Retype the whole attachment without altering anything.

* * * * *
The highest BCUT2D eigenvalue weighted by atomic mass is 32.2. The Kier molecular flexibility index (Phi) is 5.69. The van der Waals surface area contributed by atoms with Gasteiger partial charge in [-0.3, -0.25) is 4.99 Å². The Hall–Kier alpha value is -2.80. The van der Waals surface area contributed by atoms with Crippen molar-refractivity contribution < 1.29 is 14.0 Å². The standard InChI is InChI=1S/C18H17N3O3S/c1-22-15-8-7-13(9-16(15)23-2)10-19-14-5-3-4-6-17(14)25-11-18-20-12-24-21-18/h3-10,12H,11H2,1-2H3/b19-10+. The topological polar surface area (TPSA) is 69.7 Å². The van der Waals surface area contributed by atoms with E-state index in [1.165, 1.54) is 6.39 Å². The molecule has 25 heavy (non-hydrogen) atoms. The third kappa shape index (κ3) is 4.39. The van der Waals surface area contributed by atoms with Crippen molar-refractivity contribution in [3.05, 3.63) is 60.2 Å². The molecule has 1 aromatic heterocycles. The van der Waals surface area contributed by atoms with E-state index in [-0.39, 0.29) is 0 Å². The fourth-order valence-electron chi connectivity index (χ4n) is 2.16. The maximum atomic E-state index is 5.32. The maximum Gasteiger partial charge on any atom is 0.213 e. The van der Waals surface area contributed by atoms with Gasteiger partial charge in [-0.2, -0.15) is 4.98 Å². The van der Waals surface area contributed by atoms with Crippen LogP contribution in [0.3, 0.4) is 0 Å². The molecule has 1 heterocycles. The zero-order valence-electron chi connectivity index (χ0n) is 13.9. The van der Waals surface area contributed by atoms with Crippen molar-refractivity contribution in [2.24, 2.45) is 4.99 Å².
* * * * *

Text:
The highest BCUT2D eigenvalue weighted by atomic mass is 32.2. The Kier molecular flexibility index (Phi) is 5.69. The van der Waals surface area contributed by atoms with Gasteiger partial charge in [-0.3, -0.25) is 4.99 Å². The Hall–Kier alpha value is -2.80. The van der Waals surface area contributed by atoms with Crippen molar-refractivity contribution < 1.29 is 14.0 Å². The standard InChI is InChI=1S/C18H17N3O3S/c1-22-15-8-7-13(9-16(15)23-2)10-19-14-5-3-4-6-17(14)25-11-18-20-12-24-21-18/h3-10,12H,11H2,1-2H3/b19-10+. The topological polar surface area (TPSA) is 69.7 Å². The van der Waals surface area contributed by atoms with E-state index in [1.165, 1.54) is 6.39 Å². The molecule has 25 heavy (non-hydrogen) atoms. The third kappa shape index (κ3) is 4.39. The van der Waals surface area contributed by atoms with Crippen molar-refractivity contribution in [3.05, 3.63) is 60.2 Å². The molecule has 1 aromatic heterocycles. The van der Waals surface area contributed by atoms with E-state index in [-0.39, 0.29) is 0 Å². The fourth-order valence-electron chi connectivity index (χ4n) is 2.16. The maximum atomic E-state index is 5.32. The maximum Gasteiger partial charge on any atom is 0.213 e. The van der Waals surface area contributed by atoms with Gasteiger partial charge in [-0.2, -0.15) is 4.98 Å². The van der Waals surface area contributed by atoms with Crippen LogP contribution in [0.3, 0.4) is 0 Å². The molecule has 1 heterocycles. The zero-order valence-electron chi connectivity index (χ0n) is 13.9. The van der Waals surface area contributed by atoms with Crippen molar-refractivity contribution in [2.24, 2.45) is 4.99 Å².